OLYMPIA – The lower Columbia River will remain closed to steelhead fishing until further notice to avoid the incidental catch of protected upriver spring chinook salmon, fishery managers from Washington and Oregon announced today.
The announcement effectively delays a fishery for hatchery steelhead scheduled to open May 16 from the Interstate 5 Bridge downriver to the Rocky Point/Tongue Point line a few miles east of Astoria.
The steelhead closure could extend as late as June 15, unless returns of upriver spring chinook begin to pick up, said Cindy LeFleur, WDFW Columbia River policy coordinator.
“With returns of upriver spring chinook falling far short of expectations, we need to do everything we can to conserve protected runs,” she said. “At this point, that means some fisheries that have only an incidental impact on upriver chinook will be affected.”
That also includes commercial salmon fisheries at Youngs Bay, Blind Slough, Tongue Point and Deep River, which were delayed for a week by today’s action. Although those fisheries primarily target chinook salmon returning to lower Columbia River tributaries, they do intercept some upriver fish, LeFleur said.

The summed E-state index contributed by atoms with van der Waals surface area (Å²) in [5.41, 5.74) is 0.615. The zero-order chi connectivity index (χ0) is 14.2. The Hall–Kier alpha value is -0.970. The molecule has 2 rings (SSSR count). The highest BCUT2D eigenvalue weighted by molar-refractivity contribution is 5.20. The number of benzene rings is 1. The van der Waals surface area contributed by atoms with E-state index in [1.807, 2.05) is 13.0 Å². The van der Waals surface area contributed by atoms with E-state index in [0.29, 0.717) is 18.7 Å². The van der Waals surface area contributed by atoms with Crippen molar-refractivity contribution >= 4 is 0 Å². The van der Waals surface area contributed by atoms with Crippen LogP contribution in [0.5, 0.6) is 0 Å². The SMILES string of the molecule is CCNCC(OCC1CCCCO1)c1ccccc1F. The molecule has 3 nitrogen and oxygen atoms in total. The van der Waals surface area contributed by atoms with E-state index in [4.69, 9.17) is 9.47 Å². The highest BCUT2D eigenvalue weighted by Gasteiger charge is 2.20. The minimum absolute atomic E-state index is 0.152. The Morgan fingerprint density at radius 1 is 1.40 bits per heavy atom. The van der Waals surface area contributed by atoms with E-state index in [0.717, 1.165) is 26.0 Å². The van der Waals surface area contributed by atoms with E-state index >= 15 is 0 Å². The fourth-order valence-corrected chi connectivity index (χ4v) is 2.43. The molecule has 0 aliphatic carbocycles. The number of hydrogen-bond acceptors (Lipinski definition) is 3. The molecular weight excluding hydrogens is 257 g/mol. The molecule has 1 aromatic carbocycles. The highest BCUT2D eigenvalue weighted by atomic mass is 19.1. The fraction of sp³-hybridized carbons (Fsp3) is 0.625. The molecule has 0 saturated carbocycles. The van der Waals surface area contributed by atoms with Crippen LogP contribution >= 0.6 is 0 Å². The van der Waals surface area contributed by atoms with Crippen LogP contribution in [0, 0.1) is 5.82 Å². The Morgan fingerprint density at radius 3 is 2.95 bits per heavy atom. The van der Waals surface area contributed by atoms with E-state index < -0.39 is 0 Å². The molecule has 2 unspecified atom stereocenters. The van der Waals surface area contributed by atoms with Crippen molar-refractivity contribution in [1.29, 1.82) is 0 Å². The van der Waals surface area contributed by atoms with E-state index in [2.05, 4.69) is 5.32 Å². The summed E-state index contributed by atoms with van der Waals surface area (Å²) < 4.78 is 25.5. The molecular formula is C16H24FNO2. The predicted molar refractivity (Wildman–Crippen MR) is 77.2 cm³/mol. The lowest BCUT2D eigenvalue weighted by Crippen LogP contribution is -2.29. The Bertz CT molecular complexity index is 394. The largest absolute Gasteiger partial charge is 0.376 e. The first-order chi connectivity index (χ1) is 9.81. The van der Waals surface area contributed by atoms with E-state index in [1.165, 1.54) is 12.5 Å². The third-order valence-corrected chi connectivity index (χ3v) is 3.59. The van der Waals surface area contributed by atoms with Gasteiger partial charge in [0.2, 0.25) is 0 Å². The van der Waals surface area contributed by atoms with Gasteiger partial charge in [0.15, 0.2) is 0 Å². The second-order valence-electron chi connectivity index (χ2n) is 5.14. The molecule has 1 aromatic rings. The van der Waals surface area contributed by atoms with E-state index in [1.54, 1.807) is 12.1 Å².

Today’s announcement follows a decision by WDFW late last week to close the last remaining spring chinook fisheries on the Snake and mid-Columbia rivers a month early. Columbia River treaty tribes also agreed to close all mainstem spring chinook fisheries, effective May 11, in response to the run shortfall.
LeFleur said the closures were triggered by an updated spring chinook run forecast of 180,000, down from 269,300 fish initially projected by fishery managers from Washington and Oregon, she said.
“Before today’s action, we took a close look at the weekend fish counts at Bonneville Dam, but they weren’t encouraging,” LeFleur said. “At this point, the updated projection of 180,000 fish probably reflects the upper range of the run.”
For updates on the lower Columbia River steelhead season, LeFleur recommends that steelhead anglers check WDFW’s website (http://wdfw.wa.gov/) or call the Fishing Hotline (360-902-2500).
While the opening date remains uncertain, LeFleur said the steelhead season will not get started later than June 16, when most spring chinook salmon have returned to hatcheries or spawning areas.
“At that point, the focus switches to summer chinook,” she said. “We really hope those runs are more encouraging than this year’s spring chinook returns.”